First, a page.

Cleveland, Ohio is a beautiful, vibrant city on the shores of Lake Erie. It's not just a great place to live, but there are many great reasons to visit it, too!
Cleveland is the urban center of Northeast Ohio, the 14th largest consolidated metropolitan area in the United States. Throughout the twentieth century, Cleveland was ranked as one of the 10 largest cities in the U.S., but like most U.S. cities, began to lose population to suburban areas in the 1960s and 1970s. Unfortunately, Cleveland received a bad reputation in the 1970s due to a series of unfortunate events, most notably the Cuyahoga River catching fire. Okay, it didn't actually catch fire. Some debris floating on top did. Still, the name-calling continues ("Mistake On The Lake" is a perennial favorite). However, in the mid-1980s, Cleveland earned the nickname the Comeback City as the urban core experienced a dramatic revitalization process that continues today.
Like other cities in the "rust belt", Cleveland has endured growing pains as it makes its transition from a manufacturing-based economy. While Cleveland earned the reputation as the "Silicon Valley of the Industrial Age", it also developed economic prowess in the fields of health care, law, finance, insurance, real estate development, and professional services. Cleveland is not only home to early innovations in technology (such as automotive and aeronautical components, steel, petroleum, rail, shipping, electrical lighting and telecommunications), but has made some of the most profound contributions to modern medicine (blood transfusions, heart-lung machines, heart transplants, use of anesthetics during surgery and many more).
What non-locals don't often realize is that Cleveland's long history of industrial wealth has left it chock full of cultural riches as well as the beginnings of a "sustainable city" movement. For decades, the city has boasted of a "Big Five" orchestra (The Cleveland Orchestra), the second largest performing arts center in the U.S. (Playhouse Square Center), a world-renowned art museum (The Cleveland Museum of Art), the nation's first health museum (HealthSpace Cleveland), (the NASA Glenn Research Center) and a number of other first-rate attractions. During its "comeback" years, Cleveland has added the Rock and Roll Hall of Fame and Museum, the Great Lakes Science Center and four new sports facilities in the downtown area for its professional baseball (Indians), basketball (Cavaliers) and football (Browns) teams as well as the Cleveland State University Vikings basketball team. To complete the "Hall of Fame Cycle", tourists can plan visits to the Rock Hall, Inventure Place (the National Inventors Hall of Fame in Akron) and the Pro Football Hall of Fame (in Canton).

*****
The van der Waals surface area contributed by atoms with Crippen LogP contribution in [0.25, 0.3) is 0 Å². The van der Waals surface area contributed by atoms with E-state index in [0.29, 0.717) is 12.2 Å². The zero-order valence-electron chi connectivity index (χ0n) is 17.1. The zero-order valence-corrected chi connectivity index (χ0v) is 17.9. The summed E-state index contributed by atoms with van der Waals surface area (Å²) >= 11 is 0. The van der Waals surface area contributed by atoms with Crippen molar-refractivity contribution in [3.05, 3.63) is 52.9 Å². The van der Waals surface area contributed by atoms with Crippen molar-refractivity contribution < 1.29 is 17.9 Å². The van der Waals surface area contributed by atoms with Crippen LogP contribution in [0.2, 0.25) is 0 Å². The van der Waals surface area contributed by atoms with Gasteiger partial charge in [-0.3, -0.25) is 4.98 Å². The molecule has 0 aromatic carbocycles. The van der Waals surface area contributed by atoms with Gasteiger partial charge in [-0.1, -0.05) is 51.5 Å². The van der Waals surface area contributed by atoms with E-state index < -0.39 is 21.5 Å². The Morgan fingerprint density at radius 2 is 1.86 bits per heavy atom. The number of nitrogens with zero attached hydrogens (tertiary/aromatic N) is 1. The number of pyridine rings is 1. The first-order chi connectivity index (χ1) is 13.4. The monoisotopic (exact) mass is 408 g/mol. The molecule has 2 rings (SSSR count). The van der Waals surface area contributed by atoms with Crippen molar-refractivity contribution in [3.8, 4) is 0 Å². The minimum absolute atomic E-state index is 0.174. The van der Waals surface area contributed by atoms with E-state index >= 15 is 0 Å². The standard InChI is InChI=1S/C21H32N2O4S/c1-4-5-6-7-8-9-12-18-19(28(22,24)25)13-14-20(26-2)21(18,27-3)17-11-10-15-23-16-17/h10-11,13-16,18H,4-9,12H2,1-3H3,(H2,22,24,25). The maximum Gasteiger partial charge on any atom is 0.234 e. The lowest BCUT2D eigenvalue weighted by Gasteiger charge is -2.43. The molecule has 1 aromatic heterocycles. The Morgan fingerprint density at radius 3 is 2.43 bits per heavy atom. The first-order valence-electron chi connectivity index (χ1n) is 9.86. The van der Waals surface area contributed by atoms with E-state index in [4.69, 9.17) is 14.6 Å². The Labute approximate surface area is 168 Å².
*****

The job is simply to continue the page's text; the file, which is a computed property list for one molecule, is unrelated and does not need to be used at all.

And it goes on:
Despite the perception that Cleveland is an industrial town, just beyond the automotive and steel plants, a clean and beautiful downtown sits at the mouth of the Cuyahoga River on the southern shore of Lake Erie (often marvelled over by visitors who are surprised you can't see the other side, i.e., Canada).
The largest local daily newspaper is the Cleveland Plain Dealer. There are two main free weeklies, The Free Times and Cleveland Scene. The business community is supported by the weekly paper, [www.crainscleveland.com/ Crain's Cleveland Business] as well as monthly issues of Inside Business and Smart Business magazine. Cleveland magazine and Northern Ohio Live also provide much information on local news, events and activities.
Cleveland's main airport, the Cleveland Hopkins Airport (CLE), is located on the west side of the city. The airport is served by most of the major domestic airlines, and it is a hub for Continental Airlines as well. Burke Lakefront Airport is a small airport right on the shore of Lake Erie that handles private jet traffic. Cuyahoga County Airport is located in northeastern Cuyahoga County. Visitors also use the Akron-Canton Airport (CAK), a 45-minute drive from Cleveland.
A wide variety of activities await you in Northeast Ohio. Whether you are looking for outdoor fun, culture, the fine arts, history, sports, shopping, clubbing and dining, Cleveland ROCKS!
Enjoy a game with the world's best sports fans (we have to be - ESPN named Cleveland as the "Most Tortured Sports City").